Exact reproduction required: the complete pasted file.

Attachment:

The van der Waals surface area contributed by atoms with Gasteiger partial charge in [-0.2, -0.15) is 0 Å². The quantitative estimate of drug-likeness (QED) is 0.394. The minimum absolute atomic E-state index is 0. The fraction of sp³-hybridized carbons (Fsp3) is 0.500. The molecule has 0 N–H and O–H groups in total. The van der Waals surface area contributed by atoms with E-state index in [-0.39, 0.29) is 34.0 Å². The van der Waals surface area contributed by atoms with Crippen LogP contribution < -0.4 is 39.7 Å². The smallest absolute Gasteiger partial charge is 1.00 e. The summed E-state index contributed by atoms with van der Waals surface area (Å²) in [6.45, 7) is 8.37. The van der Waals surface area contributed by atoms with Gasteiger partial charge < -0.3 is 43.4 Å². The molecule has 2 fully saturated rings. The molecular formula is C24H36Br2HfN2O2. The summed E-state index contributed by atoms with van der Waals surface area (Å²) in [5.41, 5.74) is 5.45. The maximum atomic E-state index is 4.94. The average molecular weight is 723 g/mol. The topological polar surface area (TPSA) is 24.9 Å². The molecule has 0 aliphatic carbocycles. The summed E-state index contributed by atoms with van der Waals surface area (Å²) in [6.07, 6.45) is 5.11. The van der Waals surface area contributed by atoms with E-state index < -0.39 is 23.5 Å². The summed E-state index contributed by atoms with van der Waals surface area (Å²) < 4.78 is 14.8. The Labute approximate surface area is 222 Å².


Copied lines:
The van der Waals surface area contributed by atoms with Gasteiger partial charge in [-0.2, -0.15) is 0 Å². The quantitative estimate of drug-likeness (QED) is 0.394. The minimum absolute atomic E-state index is 0. The fraction of sp³-hybridized carbons (Fsp3) is 0.500. The molecule has 0 N–H and O–H groups in total. The van der Waals surface area contributed by atoms with E-state index in [-0.39, 0.29) is 34.0 Å². The van der Waals surface area contributed by atoms with Crippen LogP contribution < -0.4 is 39.7 Å². The smallest absolute Gasteiger partial charge is 1.00 e. The summed E-state index contributed by atoms with van der Waals surface area (Å²) in [6.45, 7) is 8.37. The van der Waals surface area contributed by atoms with Gasteiger partial charge < -0.3 is 43.4 Å². The molecule has 2 fully saturated rings. The molecular formula is C24H36Br2HfN2O2. The summed E-state index contributed by atoms with van der Waals surface area (Å²) in [5.41, 5.74) is 5.45. The maximum atomic E-state index is 4.94. The average molecular weight is 723 g/mol. The topological polar surface area (TPSA) is 24.9 Å². The molecule has 0 aliphatic carbocycles. The summed E-state index contributed by atoms with van der Waals surface area (Å²) in [6.07, 6.45) is 5.11. The van der Waals surface area contributed by atoms with E-state index < -0.39 is 23.5 Å². The summed E-state index contributed by atoms with van der Waals surface area (Å²) < 4.78 is 14.8. The Labute approximate surface area is 222 Å².